- 180 days following the final sale of the exports revenues to be made through the consignment;
- 180 days following the end of the international fairs, exhibitions and weeks for the goods that has been sent to be sold at those events
If the goods exported ad interim are not returned within the period or within the additional period or if they are sold within this period, the sale export revenues shall be returned to the country within 90 days from the expiry date or the final sale date and shall be sold to a bank.
For the export transactions made by credit or leasing in accordance with the current export regime and leasing legislation, the export revenues must be sold to the banks within 90 days following the due date specified in leasing or rental agreement.
iv) Liability in Exports and Discount on Export Prices
Communiquê imposes duties regarding the repatriation of the export revenues not only for exporters but also for the banks. These scope of duties and responsibilities assumed for the Banks will be determined by Ministry of Treasury and Finance.
Banks have the power to examine and conclude the discount requests that has been made with respect to the export revenues such as; freight, insurance, commission, warehouse, custom, and factoring expenses, weight and quality discrepancies and capital movement costs, and invisible transaction expenses.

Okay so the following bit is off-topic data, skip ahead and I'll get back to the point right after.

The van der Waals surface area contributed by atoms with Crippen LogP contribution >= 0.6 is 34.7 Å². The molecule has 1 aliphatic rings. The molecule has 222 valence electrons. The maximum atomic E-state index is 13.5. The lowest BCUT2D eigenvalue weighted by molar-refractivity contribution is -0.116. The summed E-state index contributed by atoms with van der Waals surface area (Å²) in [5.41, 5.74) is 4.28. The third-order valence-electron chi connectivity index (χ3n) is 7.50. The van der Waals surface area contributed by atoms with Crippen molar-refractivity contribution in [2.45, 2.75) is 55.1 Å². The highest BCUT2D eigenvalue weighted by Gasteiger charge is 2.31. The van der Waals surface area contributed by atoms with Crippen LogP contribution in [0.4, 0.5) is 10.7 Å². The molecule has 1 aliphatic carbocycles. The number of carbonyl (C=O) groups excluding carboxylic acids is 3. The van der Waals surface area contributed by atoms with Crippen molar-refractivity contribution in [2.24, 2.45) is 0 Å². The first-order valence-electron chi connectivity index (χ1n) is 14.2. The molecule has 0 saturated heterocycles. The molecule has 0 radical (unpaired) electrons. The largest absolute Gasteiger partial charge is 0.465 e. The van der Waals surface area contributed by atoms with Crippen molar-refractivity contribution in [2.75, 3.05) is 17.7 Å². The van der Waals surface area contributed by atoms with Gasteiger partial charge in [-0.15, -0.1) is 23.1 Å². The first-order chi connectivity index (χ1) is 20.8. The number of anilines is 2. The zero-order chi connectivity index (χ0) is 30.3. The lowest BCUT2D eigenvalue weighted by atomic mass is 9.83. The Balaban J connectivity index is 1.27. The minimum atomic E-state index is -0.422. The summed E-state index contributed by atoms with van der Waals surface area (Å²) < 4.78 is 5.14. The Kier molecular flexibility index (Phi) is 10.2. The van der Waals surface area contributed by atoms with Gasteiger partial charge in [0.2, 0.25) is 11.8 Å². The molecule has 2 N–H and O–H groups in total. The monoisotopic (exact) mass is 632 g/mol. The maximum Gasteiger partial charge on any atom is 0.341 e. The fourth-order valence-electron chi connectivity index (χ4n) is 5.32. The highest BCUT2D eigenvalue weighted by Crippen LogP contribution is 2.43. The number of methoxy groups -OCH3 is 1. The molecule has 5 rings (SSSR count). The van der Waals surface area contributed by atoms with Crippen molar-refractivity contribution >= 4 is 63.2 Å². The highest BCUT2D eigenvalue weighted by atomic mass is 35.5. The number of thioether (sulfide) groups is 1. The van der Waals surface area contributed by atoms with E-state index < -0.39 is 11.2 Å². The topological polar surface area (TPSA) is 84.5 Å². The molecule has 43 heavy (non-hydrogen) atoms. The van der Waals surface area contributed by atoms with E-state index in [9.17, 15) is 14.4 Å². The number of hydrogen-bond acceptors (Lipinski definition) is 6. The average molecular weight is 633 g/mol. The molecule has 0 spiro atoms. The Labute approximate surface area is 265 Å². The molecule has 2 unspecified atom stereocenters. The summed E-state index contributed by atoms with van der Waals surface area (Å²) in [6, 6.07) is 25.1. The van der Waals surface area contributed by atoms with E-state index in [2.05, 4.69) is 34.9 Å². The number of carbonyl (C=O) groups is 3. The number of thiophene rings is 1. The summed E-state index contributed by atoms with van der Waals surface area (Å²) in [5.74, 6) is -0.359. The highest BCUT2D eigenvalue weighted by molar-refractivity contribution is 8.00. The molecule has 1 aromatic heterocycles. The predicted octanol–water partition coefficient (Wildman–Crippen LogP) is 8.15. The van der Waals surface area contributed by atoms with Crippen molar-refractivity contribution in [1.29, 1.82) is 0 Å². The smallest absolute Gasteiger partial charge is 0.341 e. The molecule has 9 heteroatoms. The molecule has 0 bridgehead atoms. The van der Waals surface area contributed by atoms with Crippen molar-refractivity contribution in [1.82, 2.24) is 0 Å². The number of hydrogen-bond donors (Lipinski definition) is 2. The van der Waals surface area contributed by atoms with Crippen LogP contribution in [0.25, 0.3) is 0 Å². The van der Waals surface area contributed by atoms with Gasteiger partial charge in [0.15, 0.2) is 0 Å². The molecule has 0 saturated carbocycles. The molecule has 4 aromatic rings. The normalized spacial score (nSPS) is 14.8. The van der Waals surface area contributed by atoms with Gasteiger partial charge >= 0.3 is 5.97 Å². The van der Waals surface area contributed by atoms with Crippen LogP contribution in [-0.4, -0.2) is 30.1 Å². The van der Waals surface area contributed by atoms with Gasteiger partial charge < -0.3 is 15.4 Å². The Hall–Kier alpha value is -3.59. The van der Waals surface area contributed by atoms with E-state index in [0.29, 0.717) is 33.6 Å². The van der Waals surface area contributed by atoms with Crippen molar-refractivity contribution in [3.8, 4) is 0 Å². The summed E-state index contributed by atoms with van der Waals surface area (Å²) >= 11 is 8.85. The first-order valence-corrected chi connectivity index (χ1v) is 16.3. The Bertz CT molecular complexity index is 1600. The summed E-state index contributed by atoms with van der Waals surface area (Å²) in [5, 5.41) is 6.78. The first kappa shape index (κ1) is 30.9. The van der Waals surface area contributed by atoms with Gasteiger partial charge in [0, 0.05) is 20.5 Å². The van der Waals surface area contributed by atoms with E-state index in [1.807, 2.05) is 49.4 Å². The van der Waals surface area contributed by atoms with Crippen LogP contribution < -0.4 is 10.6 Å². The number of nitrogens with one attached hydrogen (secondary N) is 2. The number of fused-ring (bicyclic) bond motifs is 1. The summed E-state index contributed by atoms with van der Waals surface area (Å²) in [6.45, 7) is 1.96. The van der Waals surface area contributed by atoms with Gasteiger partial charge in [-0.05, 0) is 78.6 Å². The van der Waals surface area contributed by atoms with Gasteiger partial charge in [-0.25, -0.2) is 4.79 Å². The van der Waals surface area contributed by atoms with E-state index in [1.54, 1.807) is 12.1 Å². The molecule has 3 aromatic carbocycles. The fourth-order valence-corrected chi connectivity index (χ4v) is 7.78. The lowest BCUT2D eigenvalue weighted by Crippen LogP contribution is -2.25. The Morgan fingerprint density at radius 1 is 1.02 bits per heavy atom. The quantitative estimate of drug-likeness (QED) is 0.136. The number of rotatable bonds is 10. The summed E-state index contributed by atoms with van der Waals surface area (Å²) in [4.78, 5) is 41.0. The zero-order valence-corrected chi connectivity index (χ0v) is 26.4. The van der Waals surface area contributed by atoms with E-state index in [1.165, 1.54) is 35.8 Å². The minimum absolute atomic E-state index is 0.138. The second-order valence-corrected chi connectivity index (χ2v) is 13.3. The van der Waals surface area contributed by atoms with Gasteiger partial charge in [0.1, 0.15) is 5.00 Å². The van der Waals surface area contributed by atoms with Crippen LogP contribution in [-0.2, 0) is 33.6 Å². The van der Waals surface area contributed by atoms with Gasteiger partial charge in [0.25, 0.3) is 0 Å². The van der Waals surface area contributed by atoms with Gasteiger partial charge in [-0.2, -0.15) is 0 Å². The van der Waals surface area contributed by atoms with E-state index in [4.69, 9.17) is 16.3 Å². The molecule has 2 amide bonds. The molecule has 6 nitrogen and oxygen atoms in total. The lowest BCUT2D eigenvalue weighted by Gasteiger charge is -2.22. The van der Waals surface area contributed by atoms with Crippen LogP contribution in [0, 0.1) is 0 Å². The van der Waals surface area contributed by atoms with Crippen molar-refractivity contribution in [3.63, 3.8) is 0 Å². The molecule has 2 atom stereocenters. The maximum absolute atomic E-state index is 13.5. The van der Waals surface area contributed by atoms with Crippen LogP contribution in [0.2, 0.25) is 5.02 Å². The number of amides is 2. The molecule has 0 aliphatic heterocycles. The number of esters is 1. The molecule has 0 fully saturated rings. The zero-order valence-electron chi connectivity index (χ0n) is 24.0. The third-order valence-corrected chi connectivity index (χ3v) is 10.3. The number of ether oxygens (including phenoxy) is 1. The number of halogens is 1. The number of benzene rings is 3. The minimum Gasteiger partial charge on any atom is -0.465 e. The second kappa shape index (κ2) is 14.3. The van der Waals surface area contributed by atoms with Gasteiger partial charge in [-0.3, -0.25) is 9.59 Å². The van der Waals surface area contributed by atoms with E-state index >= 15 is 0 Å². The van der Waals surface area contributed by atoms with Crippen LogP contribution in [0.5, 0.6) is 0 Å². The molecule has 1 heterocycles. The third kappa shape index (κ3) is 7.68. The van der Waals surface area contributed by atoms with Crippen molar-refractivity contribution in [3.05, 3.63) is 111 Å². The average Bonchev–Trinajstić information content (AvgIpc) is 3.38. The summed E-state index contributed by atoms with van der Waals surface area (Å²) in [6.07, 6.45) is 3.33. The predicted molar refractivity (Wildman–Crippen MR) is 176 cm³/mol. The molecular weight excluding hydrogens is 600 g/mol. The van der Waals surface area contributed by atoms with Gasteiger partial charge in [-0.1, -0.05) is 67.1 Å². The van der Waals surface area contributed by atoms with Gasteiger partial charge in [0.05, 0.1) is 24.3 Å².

v) Account Closing, Notice and Additional Period
The institutions related to the granting of additional time for the closure of the account, notice and additional period are regulated in the Article 8 of Communiquê. Intermediary banks shall inform tax office or the tax office directorate in writing within five working days if the repatriation of the export goods is not actualized in the stated period.
Within the period of 10 working days following the notification of the relevant tax office or the tax office directorate, related tax office shall send a notice for 90 days to the parties in order them to close the accounts or notify a force majeure stated in Article 9 of Communiquê and/or a valid ground
vii) Force Majeure
According to the Communiqué, following conditions may be considered as a force majeure;
- The bankruptcy, declaration of concordato, permanent shutdown, the decision to postpone the bankruptcy about the company, the death of the owner of the firm,
- Strike, lockout and average,
- Closing of the accounts due to the decisions and transactions of the importer or importer country authorities' or the transactions of correspondent banks being impossible,
- Natural disaster, war and blockade,
- Loss, damage or destruction of goods,
- Filing a lawsuit or applying for arbitration,
The accounts can be closed by the banks via cancellation without the entire export revenue has repatriated, if;
There is a deficiency up to 10% of the exportation revenue when under the relevant declaration or form, while doing it is provided that such missing portion is equal to or less than USD 100,000,
The amount is between USD 100,000 and USD 200,000, relevant tax departments are authorized for the closure of those accounts (taking force majeure events stated above into account)
The missing amount is equal to or exceeds USD 200,000 requests for closure are required to be made to the Ministry.